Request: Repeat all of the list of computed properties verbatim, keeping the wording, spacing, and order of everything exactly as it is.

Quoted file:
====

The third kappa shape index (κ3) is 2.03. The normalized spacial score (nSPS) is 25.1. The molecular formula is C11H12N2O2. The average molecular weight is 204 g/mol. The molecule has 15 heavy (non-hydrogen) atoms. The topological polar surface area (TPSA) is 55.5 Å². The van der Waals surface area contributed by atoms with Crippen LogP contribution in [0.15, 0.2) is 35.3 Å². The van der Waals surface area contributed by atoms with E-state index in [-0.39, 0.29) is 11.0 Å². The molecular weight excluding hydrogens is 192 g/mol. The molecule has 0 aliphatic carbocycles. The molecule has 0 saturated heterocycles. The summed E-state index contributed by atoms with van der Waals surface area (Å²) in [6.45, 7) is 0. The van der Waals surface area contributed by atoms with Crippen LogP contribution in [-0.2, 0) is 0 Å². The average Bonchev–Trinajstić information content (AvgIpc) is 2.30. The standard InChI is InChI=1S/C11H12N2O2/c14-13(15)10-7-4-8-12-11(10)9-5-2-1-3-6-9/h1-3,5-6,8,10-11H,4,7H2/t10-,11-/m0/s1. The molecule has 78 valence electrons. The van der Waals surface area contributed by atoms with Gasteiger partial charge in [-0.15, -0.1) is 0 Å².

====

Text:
The third kappa shape index (κ3) is 2.03. The normalized spacial score (nSPS) is 25.1. The molecular formula is C11H12N2O2. The average molecular weight is 204 g/mol. The molecule has 15 heavy (non-hydrogen) atoms. The topological polar surface area (TPSA) is 55.5 Å². The van der Waals surface area contributed by atoms with Crippen LogP contribution in [0.15, 0.2) is 35.3 Å². The van der Waals surface area contributed by atoms with E-state index in [-0.39, 0.29) is 11.0 Å². The molecular weight excluding hydrogens is 192 g/mol. The molecule has 0 aliphatic carbocycles. The molecule has 0 saturated heterocycles. The summed E-state index contributed by atoms with van der Waals surface area (Å²) in [6.45, 7) is 0. The van der Waals surface area contributed by atoms with Crippen LogP contribution in [-0.2, 0) is 0 Å². The average Bonchev–Trinajstić information content (AvgIpc) is 2.30. The standard InChI is InChI=1S/C11H12N2O2/c14-13(15)10-7-4-8-12-11(10)9-5-2-1-3-6-9/h1-3,5-6,8,10-11H,4,7H2/t10-,11-/m0/s1. The molecule has 78 valence electrons. The van der Waals surface area contributed by atoms with Gasteiger partial charge in [-0.15, -0.1) is 0 Å².